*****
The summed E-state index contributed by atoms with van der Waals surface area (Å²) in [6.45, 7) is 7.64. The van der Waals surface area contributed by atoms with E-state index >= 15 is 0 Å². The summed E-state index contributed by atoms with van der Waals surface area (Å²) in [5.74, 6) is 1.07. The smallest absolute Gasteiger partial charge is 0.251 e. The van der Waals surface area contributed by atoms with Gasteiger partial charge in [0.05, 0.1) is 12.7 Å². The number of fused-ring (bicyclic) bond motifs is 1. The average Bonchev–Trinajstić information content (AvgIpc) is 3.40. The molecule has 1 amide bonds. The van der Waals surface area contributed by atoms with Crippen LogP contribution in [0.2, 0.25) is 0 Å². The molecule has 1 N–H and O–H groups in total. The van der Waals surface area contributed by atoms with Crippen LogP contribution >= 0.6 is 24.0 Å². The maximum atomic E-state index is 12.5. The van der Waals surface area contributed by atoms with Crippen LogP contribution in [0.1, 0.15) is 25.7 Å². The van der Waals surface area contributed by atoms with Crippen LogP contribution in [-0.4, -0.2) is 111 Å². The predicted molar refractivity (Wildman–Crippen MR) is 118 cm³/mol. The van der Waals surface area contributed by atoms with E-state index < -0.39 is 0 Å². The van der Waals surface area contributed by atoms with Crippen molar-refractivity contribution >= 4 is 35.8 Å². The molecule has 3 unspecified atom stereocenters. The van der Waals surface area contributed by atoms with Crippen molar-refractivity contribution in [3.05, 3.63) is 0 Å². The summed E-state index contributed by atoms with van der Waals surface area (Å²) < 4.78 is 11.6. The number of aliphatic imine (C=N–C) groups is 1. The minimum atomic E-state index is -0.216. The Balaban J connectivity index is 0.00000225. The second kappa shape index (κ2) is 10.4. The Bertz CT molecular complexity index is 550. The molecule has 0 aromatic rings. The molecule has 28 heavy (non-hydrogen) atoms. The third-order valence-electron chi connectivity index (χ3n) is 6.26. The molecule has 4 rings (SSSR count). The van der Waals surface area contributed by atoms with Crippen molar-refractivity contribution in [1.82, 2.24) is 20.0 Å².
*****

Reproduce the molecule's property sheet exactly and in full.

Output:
The summed E-state index contributed by atoms with van der Waals surface area (Å²) in [6.45, 7) is 7.64. The van der Waals surface area contributed by atoms with E-state index >= 15 is 0 Å². The summed E-state index contributed by atoms with van der Waals surface area (Å²) in [5.74, 6) is 1.07. The smallest absolute Gasteiger partial charge is 0.251 e. The van der Waals surface area contributed by atoms with Gasteiger partial charge in [0.05, 0.1) is 12.7 Å². The number of fused-ring (bicyclic) bond motifs is 1. The average Bonchev–Trinajstić information content (AvgIpc) is 3.40. The molecule has 1 amide bonds. The van der Waals surface area contributed by atoms with Crippen LogP contribution in [0.2, 0.25) is 0 Å². The molecule has 1 N–H and O–H groups in total. The van der Waals surface area contributed by atoms with Crippen LogP contribution >= 0.6 is 24.0 Å². The maximum atomic E-state index is 12.5. The van der Waals surface area contributed by atoms with Crippen LogP contribution in [0.1, 0.15) is 25.7 Å². The van der Waals surface area contributed by atoms with Crippen LogP contribution in [-0.4, -0.2) is 111 Å². The predicted molar refractivity (Wildman–Crippen MR) is 118 cm³/mol. The van der Waals surface area contributed by atoms with E-state index < -0.39 is 0 Å². The van der Waals surface area contributed by atoms with Crippen molar-refractivity contribution >= 4 is 35.8 Å². The molecule has 3 unspecified atom stereocenters. The van der Waals surface area contributed by atoms with Crippen molar-refractivity contribution in [3.05, 3.63) is 0 Å². The summed E-state index contributed by atoms with van der Waals surface area (Å²) < 4.78 is 11.6. The number of aliphatic imine (C=N–C) groups is 1. The minimum atomic E-state index is -0.216. The Balaban J connectivity index is 0.00000225. The second kappa shape index (κ2) is 10.4. The Bertz CT molecular complexity index is 550. The molecule has 0 aromatic rings. The molecule has 28 heavy (non-hydrogen) atoms. The third-order valence-electron chi connectivity index (χ3n) is 6.26. The molecule has 4 rings (SSSR count). The van der Waals surface area contributed by atoms with Crippen molar-refractivity contribution in [1.82, 2.24) is 20.0 Å².